Peace be with Comulos. It must please the author of “Ramona” to know that it continues in the old ways; and I trust she is undisturbed by the knowledge that the rage for change will not long let it be what it now is.
No doubt one of the most charming creations in all poetry is Nausicaa, the white-armed daughter of King Alcinous. There is no scene, no picture, in the heroic times more pleasing than the meeting of Ulysses with this damsel on the wild seashore of Scheria, where the Wanderer had been tossed ashore by the tempest. The place of this classic meeting was probably on the west coast of Corfu, that incomparable island, to whose beauty the legend of the exquisite maidenhood of the daughter of the king of the Phaeacians has added an immortal bloom.
We have no difficulty in recalling it in all its distinctness: the bright morning on which Nausicaa came forth from the palace, where her mother sat and turned the distaff loaded with a fleece dyed in sea-purple, mounted the car piled with the robes to be cleansed in the stream, and, attended by her bright-haired, laughing handmaidens, drove to the banks of the river, where out of its sweet grasses it flowed over clean sand into the Adriatic. The team is loosed to browse the grass; the garments are flung into the dark water, then trampled with hasty feet in frolic rivalry, and spread upon the gravel to dry. Then the maidens bathe, give their limbs the delicate oil from the cruse of gold, sit by the stream and eat their meal, and, refreshed, mistress and maidens lay aside their veils and play at ball, and Nausicaa begins a song. Though all were fair, like Diana was this spotless virgin midst her maids. A missed ball and maidenly screams waken Ulysses from his sleep in the thicket. At the apparition of the unclad, shipwrecked sailor the maidens flee right and left. Nausicaa alone keeps her place, secure in her unconscious modesty. To the astonished Sport of Fortune the vision of this radiant girl, in shape and stature and in noble air, is more than mortal, yet scarcely more than woman:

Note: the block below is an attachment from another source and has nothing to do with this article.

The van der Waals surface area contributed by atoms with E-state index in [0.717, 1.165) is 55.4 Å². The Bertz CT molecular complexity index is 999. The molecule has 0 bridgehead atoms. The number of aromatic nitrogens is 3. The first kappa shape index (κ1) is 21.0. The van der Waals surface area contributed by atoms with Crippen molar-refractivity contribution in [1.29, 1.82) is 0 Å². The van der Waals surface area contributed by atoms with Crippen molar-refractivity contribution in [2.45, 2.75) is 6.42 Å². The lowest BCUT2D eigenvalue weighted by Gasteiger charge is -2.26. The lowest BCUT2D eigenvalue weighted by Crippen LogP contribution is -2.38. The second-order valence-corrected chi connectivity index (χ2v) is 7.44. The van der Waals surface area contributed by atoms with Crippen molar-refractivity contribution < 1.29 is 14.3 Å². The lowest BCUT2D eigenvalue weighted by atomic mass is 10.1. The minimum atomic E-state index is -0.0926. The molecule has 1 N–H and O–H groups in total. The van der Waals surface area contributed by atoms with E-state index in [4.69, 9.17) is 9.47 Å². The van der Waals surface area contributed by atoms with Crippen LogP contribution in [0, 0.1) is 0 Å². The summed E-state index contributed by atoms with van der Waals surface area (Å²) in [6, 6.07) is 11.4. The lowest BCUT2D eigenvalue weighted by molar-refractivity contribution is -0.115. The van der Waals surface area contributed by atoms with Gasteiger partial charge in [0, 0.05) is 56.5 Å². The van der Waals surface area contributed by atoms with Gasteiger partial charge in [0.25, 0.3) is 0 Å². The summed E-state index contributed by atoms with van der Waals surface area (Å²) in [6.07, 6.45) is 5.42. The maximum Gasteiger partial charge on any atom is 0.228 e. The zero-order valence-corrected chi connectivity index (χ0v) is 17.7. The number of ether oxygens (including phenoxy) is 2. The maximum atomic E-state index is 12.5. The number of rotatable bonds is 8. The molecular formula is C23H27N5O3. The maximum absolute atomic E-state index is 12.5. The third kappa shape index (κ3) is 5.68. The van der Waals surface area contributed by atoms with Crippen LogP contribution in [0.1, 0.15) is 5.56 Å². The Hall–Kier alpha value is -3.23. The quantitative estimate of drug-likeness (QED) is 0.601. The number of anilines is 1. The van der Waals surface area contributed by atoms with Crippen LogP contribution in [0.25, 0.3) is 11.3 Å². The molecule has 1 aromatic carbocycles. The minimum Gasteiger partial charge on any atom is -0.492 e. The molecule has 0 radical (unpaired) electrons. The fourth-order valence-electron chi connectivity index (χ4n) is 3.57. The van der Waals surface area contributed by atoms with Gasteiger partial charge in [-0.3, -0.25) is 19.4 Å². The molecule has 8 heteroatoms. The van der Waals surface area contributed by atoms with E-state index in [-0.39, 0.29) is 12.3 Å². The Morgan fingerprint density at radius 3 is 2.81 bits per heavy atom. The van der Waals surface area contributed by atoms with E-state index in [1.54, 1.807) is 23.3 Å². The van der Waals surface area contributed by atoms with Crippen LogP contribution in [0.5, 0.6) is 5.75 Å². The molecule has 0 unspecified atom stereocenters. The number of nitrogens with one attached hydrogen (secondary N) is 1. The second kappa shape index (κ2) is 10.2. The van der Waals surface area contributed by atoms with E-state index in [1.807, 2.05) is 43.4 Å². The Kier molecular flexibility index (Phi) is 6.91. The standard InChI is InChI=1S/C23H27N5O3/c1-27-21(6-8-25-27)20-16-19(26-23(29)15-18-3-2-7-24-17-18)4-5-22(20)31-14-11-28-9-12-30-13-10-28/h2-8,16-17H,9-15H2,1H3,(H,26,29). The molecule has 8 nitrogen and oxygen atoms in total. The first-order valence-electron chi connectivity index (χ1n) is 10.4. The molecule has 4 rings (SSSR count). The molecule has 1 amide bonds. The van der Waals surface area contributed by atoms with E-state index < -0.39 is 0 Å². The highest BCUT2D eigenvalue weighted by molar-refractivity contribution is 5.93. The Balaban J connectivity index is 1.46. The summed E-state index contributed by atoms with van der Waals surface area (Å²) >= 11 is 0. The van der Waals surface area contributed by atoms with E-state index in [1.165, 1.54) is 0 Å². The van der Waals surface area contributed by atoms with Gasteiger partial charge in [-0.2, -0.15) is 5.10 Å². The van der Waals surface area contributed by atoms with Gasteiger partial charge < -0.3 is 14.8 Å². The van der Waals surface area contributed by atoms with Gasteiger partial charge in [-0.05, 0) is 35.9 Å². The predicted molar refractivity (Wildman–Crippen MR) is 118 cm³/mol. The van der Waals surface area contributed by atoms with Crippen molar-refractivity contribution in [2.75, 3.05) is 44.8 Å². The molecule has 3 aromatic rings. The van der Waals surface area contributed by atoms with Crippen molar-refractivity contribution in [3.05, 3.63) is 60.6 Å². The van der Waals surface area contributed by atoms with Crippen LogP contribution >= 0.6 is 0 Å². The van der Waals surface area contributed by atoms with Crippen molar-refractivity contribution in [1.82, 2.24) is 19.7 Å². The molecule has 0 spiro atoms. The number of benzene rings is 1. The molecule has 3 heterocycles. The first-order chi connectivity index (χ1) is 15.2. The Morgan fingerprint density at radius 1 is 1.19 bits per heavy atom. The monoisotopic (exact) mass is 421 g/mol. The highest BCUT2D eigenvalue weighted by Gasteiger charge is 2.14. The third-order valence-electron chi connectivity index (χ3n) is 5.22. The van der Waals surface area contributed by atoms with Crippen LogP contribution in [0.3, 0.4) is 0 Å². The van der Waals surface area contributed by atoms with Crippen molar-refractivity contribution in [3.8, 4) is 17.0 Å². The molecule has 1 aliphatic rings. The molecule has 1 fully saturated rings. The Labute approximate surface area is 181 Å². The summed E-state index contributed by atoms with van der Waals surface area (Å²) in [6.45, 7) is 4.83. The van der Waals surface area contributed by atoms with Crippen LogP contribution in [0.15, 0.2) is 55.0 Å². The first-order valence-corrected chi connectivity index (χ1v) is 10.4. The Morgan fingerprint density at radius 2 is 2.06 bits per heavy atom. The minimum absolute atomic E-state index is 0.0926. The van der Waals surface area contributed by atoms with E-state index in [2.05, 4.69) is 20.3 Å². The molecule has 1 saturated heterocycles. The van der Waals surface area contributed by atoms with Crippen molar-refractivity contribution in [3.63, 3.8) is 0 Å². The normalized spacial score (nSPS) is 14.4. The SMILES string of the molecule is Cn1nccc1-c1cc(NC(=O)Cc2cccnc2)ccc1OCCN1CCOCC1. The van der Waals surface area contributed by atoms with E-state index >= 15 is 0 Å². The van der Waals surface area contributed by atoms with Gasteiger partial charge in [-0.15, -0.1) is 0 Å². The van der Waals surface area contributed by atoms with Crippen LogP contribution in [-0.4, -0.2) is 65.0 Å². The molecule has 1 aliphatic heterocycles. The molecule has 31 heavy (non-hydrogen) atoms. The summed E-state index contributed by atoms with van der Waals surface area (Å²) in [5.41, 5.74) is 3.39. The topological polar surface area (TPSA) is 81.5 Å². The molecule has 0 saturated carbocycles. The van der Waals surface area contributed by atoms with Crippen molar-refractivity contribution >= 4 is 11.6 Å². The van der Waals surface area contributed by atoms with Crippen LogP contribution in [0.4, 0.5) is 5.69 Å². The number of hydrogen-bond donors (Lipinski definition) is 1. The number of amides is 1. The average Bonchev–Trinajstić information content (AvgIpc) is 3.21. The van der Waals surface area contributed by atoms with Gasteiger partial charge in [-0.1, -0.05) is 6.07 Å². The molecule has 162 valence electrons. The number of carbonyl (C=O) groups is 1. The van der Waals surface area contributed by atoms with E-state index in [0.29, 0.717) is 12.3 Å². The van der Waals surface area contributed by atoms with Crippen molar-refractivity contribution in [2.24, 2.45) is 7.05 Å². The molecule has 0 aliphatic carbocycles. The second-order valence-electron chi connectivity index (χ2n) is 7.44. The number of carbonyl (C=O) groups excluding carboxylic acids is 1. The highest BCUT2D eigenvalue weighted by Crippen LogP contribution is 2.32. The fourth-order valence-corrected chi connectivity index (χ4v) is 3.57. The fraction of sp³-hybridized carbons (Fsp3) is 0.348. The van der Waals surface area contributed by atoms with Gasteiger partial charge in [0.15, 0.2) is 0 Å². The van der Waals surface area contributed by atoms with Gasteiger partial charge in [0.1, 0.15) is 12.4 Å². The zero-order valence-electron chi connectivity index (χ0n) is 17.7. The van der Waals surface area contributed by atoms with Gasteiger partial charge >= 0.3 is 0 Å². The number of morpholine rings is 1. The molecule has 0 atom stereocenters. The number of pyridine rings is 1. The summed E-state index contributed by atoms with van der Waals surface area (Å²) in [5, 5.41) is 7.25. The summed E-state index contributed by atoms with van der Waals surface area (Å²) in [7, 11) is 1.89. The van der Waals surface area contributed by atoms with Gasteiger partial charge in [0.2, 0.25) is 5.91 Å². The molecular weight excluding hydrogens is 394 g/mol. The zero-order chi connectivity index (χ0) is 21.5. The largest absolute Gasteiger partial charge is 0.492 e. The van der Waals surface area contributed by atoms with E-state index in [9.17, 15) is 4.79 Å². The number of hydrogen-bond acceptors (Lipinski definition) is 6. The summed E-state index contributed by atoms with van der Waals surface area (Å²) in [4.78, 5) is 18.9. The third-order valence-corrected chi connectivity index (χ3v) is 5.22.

thee, I saw of late,
In Delos, a young palm-tree growing up
Beside Apollo’s altar.”
When the Wanderer has bathed, and been clad in robes from the pile on the sand, and refreshed with food and wine which the hospitable maidens put before him, the train sets out for the town, Ulysses following the chariot among the bright-haired women. But before that Nausicaa, in the candor of those early days, says to her attendants: